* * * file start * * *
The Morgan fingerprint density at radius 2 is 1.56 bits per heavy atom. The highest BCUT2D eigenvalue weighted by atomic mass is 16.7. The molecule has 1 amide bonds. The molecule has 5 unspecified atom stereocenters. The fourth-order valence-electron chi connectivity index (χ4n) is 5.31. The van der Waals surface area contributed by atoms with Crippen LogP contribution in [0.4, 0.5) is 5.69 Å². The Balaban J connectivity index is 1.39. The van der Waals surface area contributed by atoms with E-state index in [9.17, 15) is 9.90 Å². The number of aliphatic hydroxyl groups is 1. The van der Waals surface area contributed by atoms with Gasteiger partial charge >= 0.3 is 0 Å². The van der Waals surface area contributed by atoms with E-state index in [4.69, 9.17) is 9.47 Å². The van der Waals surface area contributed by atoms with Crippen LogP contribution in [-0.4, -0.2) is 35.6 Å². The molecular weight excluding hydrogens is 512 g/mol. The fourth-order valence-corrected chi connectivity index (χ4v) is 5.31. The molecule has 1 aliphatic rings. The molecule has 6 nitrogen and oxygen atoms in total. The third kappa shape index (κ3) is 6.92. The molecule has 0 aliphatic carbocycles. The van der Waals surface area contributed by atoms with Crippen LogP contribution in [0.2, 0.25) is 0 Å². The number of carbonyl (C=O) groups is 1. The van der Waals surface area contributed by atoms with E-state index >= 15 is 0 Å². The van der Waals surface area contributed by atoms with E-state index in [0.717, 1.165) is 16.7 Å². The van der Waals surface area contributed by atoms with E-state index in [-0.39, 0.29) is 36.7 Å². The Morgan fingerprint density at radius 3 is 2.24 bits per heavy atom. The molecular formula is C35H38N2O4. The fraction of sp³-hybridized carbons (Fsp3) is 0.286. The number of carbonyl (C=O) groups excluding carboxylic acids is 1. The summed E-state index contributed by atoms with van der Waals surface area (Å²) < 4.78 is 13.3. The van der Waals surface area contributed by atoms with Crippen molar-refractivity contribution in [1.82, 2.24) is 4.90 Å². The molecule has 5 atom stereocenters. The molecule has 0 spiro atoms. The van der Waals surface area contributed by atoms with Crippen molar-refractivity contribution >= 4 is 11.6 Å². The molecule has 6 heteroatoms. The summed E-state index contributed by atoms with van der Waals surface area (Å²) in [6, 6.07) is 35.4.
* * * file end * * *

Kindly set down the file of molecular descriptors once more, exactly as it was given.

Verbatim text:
The Morgan fingerprint density at radius 2 is 1.56 bits per heavy atom. The highest BCUT2D eigenvalue weighted by atomic mass is 16.7. The molecule has 1 amide bonds. The molecule has 5 unspecified atom stereocenters. The fourth-order valence-electron chi connectivity index (χ4n) is 5.31. The van der Waals surface area contributed by atoms with Crippen LogP contribution in [0.4, 0.5) is 5.69 Å². The Balaban J connectivity index is 1.39. The van der Waals surface area contributed by atoms with E-state index in [9.17, 15) is 9.90 Å². The number of aliphatic hydroxyl groups is 1. The van der Waals surface area contributed by atoms with Gasteiger partial charge >= 0.3 is 0 Å². The van der Waals surface area contributed by atoms with E-state index in [4.69, 9.17) is 9.47 Å². The van der Waals surface area contributed by atoms with Crippen LogP contribution in [-0.4, -0.2) is 35.6 Å². The molecular weight excluding hydrogens is 512 g/mol. The fourth-order valence-corrected chi connectivity index (χ4v) is 5.31. The molecule has 1 aliphatic rings. The molecule has 6 nitrogen and oxygen atoms in total. The third kappa shape index (κ3) is 6.92. The molecule has 0 aliphatic carbocycles. The van der Waals surface area contributed by atoms with Crippen LogP contribution in [0.2, 0.25) is 0 Å². The number of carbonyl (C=O) groups is 1. The van der Waals surface area contributed by atoms with E-state index >= 15 is 0 Å². The van der Waals surface area contributed by atoms with E-state index in [0.717, 1.165) is 16.7 Å². The van der Waals surface area contributed by atoms with E-state index in [-0.39, 0.29) is 36.7 Å². The Morgan fingerprint density at radius 3 is 2.24 bits per heavy atom. The molecular formula is C35H38N2O4. The fraction of sp³-hybridized carbons (Fsp3) is 0.286. The number of carbonyl (C=O) groups excluding carboxylic acids is 1. The summed E-state index contributed by atoms with van der Waals surface area (Å²) < 4.78 is 13.3. The van der Waals surface area contributed by atoms with Crippen molar-refractivity contribution in [1.82, 2.24) is 4.90 Å². The molecule has 5 atom stereocenters. The molecule has 0 spiro atoms. The van der Waals surface area contributed by atoms with Crippen molar-refractivity contribution >= 4 is 11.6 Å². The molecule has 6 heteroatoms. The summed E-state index contributed by atoms with van der Waals surface area (Å²) in [6, 6.07) is 35.4.